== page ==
Big data: how the hype is interfering with our lasagne

Ideas behind Big Data were put to the test on BBC’s Radio 4 this week and were found wanting. The programme was called Start the Week.

Kenneth Cukier was on the Big Data side of the debate and Tiffany Jenkins sounded a loud note of caution on what she described as ‘data determinism‘. She had a point, not least because Cukier’s examples were simply not persuading.

Cukier argued (and argues more in a book he’s written) that we have to give up on our human need to understand and let the data speak. In other words, we should give up on causality and rely on correlation, because Big Data offers better correlations.

So for example, Cukier talked about the relationship between college basketball and flu outbreaks as revealed by Google. The trouble is that we’ve been there before – flu and basketball is no more safe a correlation than storks and babies simply because the numbers are bigger.

In other words, letting the data speak – the idea that data somehow increases our pool of knowledge without the need to understand causality – is a recipe for disaster.

We know the hype … on the Radio 4 programme, it’s that we’re generating the ancient Library of Alexandria every couple of minutes (OK, it’s not quite that, but I bet it will be before long). Or, Cukier’s claim in his book title that Big Data is a “Revolution That Will Transform How We Live, Work and Think”.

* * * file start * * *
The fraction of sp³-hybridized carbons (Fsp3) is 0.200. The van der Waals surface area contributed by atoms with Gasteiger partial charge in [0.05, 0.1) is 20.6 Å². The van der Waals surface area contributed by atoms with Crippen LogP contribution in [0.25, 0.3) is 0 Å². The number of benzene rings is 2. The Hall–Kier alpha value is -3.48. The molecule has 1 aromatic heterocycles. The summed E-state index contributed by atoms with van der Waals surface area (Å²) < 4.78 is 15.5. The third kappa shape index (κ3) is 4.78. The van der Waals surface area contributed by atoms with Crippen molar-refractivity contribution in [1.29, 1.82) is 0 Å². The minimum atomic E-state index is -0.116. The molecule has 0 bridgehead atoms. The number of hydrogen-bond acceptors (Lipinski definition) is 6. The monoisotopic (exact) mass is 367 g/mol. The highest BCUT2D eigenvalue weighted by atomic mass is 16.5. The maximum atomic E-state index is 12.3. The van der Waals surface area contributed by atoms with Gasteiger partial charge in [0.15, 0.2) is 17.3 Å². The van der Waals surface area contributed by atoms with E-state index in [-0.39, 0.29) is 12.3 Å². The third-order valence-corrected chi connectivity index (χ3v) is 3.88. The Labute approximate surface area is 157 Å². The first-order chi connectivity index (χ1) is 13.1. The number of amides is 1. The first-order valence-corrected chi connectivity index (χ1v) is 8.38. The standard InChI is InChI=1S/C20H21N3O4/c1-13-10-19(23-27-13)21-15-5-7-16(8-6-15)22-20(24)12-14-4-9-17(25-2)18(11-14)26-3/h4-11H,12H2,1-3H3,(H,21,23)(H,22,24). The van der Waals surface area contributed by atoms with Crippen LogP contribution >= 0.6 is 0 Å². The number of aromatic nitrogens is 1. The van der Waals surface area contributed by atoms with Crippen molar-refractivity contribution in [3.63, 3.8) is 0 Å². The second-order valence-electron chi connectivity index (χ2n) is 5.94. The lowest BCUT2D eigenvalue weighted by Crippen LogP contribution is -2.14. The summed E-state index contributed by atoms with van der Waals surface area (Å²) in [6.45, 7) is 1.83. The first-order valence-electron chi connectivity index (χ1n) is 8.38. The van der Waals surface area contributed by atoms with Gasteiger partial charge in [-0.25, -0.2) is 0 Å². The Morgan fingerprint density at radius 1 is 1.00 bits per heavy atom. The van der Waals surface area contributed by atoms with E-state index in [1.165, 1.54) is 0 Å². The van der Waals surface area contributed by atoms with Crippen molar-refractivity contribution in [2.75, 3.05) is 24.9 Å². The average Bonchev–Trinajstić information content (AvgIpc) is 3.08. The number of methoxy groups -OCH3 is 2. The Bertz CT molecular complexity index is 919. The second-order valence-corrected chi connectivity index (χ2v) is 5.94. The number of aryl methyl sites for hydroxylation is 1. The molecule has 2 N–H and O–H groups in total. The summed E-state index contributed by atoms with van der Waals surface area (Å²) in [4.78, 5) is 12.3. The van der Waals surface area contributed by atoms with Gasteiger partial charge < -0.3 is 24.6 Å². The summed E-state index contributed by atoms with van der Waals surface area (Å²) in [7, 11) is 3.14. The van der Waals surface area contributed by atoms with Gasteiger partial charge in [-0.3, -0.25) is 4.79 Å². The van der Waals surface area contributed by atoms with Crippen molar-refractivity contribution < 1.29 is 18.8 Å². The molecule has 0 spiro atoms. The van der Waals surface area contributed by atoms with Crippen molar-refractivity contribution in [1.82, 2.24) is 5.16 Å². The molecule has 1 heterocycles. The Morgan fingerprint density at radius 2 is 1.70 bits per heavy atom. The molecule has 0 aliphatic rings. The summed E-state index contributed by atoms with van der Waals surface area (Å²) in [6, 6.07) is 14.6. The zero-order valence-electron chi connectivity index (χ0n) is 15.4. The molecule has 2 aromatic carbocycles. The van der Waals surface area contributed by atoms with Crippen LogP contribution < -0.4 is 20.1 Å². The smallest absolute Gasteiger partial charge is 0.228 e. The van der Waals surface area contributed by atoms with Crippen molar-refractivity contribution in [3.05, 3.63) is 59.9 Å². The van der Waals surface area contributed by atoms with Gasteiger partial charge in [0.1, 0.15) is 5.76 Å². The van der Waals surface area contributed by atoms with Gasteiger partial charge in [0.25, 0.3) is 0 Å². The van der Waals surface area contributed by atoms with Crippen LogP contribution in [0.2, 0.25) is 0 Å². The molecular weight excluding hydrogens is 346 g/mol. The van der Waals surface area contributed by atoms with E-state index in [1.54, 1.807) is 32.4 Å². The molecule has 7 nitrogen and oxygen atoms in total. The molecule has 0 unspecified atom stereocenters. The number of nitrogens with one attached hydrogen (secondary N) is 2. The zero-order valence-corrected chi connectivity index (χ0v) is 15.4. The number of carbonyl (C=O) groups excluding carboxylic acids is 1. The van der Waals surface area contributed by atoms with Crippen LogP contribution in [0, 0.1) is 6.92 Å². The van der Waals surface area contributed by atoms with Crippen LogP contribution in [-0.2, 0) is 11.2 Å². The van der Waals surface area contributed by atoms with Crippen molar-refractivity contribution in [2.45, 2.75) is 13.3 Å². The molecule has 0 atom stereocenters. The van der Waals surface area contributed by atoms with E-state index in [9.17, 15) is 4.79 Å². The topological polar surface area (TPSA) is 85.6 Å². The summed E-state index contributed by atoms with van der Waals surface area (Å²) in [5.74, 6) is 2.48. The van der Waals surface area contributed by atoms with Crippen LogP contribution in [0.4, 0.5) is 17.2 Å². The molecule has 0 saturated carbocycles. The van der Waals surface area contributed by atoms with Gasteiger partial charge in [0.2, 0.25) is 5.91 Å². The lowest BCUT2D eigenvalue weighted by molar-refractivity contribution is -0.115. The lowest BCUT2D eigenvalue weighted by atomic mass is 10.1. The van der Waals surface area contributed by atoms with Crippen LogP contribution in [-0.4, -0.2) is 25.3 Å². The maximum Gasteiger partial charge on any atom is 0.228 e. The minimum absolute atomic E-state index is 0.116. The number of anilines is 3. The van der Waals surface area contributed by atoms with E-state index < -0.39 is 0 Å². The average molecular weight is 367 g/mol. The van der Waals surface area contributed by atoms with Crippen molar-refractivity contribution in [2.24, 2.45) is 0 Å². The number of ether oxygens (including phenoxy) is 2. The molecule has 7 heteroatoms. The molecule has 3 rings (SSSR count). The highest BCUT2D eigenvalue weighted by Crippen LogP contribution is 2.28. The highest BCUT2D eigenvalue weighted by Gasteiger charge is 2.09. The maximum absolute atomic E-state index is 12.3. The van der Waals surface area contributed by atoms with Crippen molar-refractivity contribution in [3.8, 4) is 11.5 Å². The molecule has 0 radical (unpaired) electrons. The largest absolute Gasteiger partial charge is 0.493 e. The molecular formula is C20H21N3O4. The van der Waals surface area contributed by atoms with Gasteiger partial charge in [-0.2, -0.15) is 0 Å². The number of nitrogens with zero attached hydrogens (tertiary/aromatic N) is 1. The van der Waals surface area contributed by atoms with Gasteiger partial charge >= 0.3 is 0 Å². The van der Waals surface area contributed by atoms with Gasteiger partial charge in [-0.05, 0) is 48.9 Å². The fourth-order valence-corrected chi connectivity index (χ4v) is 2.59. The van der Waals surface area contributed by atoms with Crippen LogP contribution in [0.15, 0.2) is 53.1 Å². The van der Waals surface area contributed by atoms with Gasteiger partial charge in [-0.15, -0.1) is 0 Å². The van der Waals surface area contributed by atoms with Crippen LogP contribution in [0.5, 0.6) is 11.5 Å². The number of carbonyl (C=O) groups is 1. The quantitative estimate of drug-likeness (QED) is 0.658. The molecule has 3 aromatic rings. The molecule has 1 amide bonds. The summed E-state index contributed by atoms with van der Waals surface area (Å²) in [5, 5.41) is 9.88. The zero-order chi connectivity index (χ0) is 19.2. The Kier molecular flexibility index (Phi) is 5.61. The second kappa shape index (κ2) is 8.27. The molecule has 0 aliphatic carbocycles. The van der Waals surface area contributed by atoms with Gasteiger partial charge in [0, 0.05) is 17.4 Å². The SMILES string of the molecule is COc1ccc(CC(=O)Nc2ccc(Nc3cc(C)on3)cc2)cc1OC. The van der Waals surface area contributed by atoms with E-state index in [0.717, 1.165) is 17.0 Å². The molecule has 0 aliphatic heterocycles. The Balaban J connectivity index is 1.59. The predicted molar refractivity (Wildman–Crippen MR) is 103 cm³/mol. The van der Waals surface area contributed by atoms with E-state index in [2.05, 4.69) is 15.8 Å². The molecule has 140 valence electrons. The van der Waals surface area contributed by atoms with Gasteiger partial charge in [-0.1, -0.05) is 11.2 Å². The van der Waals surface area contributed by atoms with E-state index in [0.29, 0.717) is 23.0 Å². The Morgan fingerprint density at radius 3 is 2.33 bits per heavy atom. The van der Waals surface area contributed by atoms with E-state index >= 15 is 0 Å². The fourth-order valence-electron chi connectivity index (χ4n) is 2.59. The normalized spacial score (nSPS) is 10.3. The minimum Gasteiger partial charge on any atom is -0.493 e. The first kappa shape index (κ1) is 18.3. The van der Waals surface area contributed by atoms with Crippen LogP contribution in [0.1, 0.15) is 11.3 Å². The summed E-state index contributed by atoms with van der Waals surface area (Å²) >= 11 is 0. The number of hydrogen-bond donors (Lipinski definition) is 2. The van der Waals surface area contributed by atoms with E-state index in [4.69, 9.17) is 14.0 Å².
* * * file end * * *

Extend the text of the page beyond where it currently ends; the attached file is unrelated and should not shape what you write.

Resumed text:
I don’t question the basics. Data is growing in volume and volume growth is speeding up. But that doesn’t necessarily mean that we’ve got more information or that the body of knowledge is increasing.

What I do know is that:

1. We can answer questions that we couldn’t before because we can handle the data associated with them. For example, we can now easily answer the question “which doctors are prescribing which drugs?” because we can manage the prescribing database in its entirety.

2. There is huge potential in the analysis of social media data – but it’s a resource looking for a question. It’s not something that a machine can stare at and deliver insight from.

3. Concentrating on the data that’s ‘BIG’ is blinding us to the data that, although not perhaps as ‘big’, is waiting to be more carefully understood.

In the corporate world, the fascination with the potential of social media to offer customer insight or the potential of loyalty cards to do the same is blinding us to the potential of working with (for example) supplier data.

The data might not be as ‘big’, but if we got to grips with it, we might perhaps find ourselves eating beef and not horse.

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